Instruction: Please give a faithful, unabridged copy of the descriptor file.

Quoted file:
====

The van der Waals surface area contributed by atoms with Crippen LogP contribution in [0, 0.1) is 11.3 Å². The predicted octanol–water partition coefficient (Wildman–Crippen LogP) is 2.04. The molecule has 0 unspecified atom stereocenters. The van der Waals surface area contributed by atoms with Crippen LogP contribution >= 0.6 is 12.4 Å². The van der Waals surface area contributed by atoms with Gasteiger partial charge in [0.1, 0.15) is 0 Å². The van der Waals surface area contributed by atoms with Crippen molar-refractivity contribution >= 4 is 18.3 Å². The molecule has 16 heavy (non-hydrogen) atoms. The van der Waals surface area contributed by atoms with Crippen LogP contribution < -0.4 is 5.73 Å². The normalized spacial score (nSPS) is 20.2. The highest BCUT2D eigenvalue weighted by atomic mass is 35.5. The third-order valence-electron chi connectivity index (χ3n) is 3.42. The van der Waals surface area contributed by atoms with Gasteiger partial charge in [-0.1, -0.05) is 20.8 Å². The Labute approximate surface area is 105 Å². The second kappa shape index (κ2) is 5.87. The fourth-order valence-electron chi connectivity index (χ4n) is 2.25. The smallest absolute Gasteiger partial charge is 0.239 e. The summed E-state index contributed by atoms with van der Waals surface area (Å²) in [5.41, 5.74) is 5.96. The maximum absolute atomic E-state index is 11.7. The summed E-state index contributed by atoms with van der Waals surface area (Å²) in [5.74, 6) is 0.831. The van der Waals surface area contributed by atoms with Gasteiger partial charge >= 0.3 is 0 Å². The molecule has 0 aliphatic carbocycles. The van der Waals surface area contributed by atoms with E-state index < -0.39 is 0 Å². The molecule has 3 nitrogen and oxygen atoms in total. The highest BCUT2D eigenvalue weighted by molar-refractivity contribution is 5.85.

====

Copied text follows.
The van der Waals surface area contributed by atoms with Crippen LogP contribution in [0, 0.1) is 11.3 Å². The predicted octanol–water partition coefficient (Wildman–Crippen LogP) is 2.04. The molecule has 0 unspecified atom stereocenters. The van der Waals surface area contributed by atoms with Crippen LogP contribution >= 0.6 is 12.4 Å². The van der Waals surface area contributed by atoms with Gasteiger partial charge in [0.1, 0.15) is 0 Å². The van der Waals surface area contributed by atoms with Crippen molar-refractivity contribution >= 4 is 18.3 Å². The molecule has 16 heavy (non-hydrogen) atoms. The van der Waals surface area contributed by atoms with Crippen LogP contribution < -0.4 is 5.73 Å². The normalized spacial score (nSPS) is 20.2. The highest BCUT2D eigenvalue weighted by atomic mass is 35.5. The third-order valence-electron chi connectivity index (χ3n) is 3.42. The van der Waals surface area contributed by atoms with Gasteiger partial charge in [-0.1, -0.05) is 20.8 Å². The Labute approximate surface area is 105 Å². The second kappa shape index (κ2) is 5.87. The fourth-order valence-electron chi connectivity index (χ4n) is 2.25. The smallest absolute Gasteiger partial charge is 0.239 e. The summed E-state index contributed by atoms with van der Waals surface area (Å²) in [5.41, 5.74) is 5.96. The maximum absolute atomic E-state index is 11.7. The summed E-state index contributed by atoms with van der Waals surface area (Å²) in [5.74, 6) is 0.831. The van der Waals surface area contributed by atoms with Gasteiger partial charge >= 0.3 is 0 Å². The molecule has 0 aliphatic carbocycles. The van der Waals surface area contributed by atoms with E-state index < -0.39 is 0 Å². The molecule has 3 nitrogen and oxygen atoms in total. The highest BCUT2D eigenvalue weighted by molar-refractivity contribution is 5.85.